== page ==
Maybe

A rush to judgement is a race you never win

Too often and too quickly we rush to judge, decide, and label an event as soon as it happens. Of the four religions/philosophies I have spent time studying, all of them caution against this rush to judgement. I was guilty of it myself this week, and it reminded me of one of my favorite Buddhist/Taoist fables.

Maybe, the farmer replied
respond vs react

Though small, the gap you see in the right-hand column of the respond model makes a big difference. It is THE difference between reacting and responding. This gap is where character, maturity, and wisdom reside.

Respond or React?

When something unexpected occurs, do you respond to it or do you react to it? Zig Ziglar said, “When you respond to life that’s positive, when you react to life that’s negative.” Zig goes on to make the comparison to medicine. If it works, it means your body is responding to it, if instead the side effects are kicking in, the doctor tells you that your body is reacting to the medicine.

Also, think about why they call it a nuclear reactor and why they call them first responders and not the other way around. If you’ve been in an accident and are hurt, do you want a first reactor rushing to the scene? Or would you prefer they be a first responder?

Respond or react? It’s a subtle difference in the decision with a substantial difference in the results. Be aware of the choice you make.

A Ride on the Lilly Belle

Life’s treasured moments arrive unexpected

I spent Sunday morning planning my funeral. It had been a typical lazy Sunday when I had a “moment.” I created a list of my ten favorite pictures; I wanted to make sure my wife (Clair) would know the ones I want shown when I’m laid to rest. This was not a morbid moment, it was joyful.

Inside the Disneyland Railroad's Lilly Belle

Bet the Farm on Yourself

The most important lesson from Apple’s 2017 Q1 Earnings

Imagine taking all the money you have along with all that you can possibly borrow and then betting EVERY SINGLE PENNY of it that some stranger was going to trip and fall flat on his face while walking down the street on a specific day. No scientific reason behind it, you just have a hunch. Then imagine telling the world you were going to do it the week before the actual day of the bet. Don’t you think that sounds absolutely bat-shit crazy?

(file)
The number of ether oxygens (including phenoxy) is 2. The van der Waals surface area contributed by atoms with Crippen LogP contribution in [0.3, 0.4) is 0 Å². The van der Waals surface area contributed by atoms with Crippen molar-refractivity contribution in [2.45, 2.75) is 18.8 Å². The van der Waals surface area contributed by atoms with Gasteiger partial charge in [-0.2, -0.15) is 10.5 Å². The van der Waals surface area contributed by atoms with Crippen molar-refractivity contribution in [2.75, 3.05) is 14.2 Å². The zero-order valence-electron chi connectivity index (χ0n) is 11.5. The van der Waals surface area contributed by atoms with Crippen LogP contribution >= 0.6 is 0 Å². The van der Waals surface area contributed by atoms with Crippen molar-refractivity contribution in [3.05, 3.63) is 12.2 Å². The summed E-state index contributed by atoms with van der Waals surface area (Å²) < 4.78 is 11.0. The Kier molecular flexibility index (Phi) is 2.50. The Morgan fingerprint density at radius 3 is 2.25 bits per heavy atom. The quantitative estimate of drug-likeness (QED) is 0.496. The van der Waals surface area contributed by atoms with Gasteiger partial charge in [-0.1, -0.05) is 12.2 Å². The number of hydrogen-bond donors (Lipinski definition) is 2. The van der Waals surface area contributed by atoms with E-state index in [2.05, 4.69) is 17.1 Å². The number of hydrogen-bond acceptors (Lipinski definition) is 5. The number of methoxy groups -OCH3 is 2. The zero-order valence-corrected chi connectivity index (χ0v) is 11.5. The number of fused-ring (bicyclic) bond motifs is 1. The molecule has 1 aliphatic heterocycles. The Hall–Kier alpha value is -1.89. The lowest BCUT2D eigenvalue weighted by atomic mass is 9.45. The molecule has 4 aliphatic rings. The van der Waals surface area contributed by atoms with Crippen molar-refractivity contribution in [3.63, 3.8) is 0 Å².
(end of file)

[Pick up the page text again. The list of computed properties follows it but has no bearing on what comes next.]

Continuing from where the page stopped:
iPhone 7 propels Apple's earnings

Me too. But there’s a guy out there who doesn’t. Here’s his story.

An Invitation to Walk Out the Door

A lesson learned from Nat Geo's Mars mini-series

Our family has been watching the new National Geographic mini-series, Mars. I originally wanted to watch for the science, but the whole family got sucked into the story. One scene in particular stuck with me, possibly because they used the same scene in both the first and the last episode, but I think it would have resonated either way.

Ben Sawyer addresses the crew of the Daedalus - Invitation to Walk Out the Door

The Mission Commander, Ben Swayer, addresses the crew before they are about to embark on a seven-month journey that kicks off their 4-year mission away from earth, friend, family, and everything they’ve ever known.

“I want you to stop and ask yourself what really is important to you about this mission. And if the answer to that question is not the most important thing in your life then I’m gonna invite you to walk out that door and go pursue whatever that thing is.”

What a great question.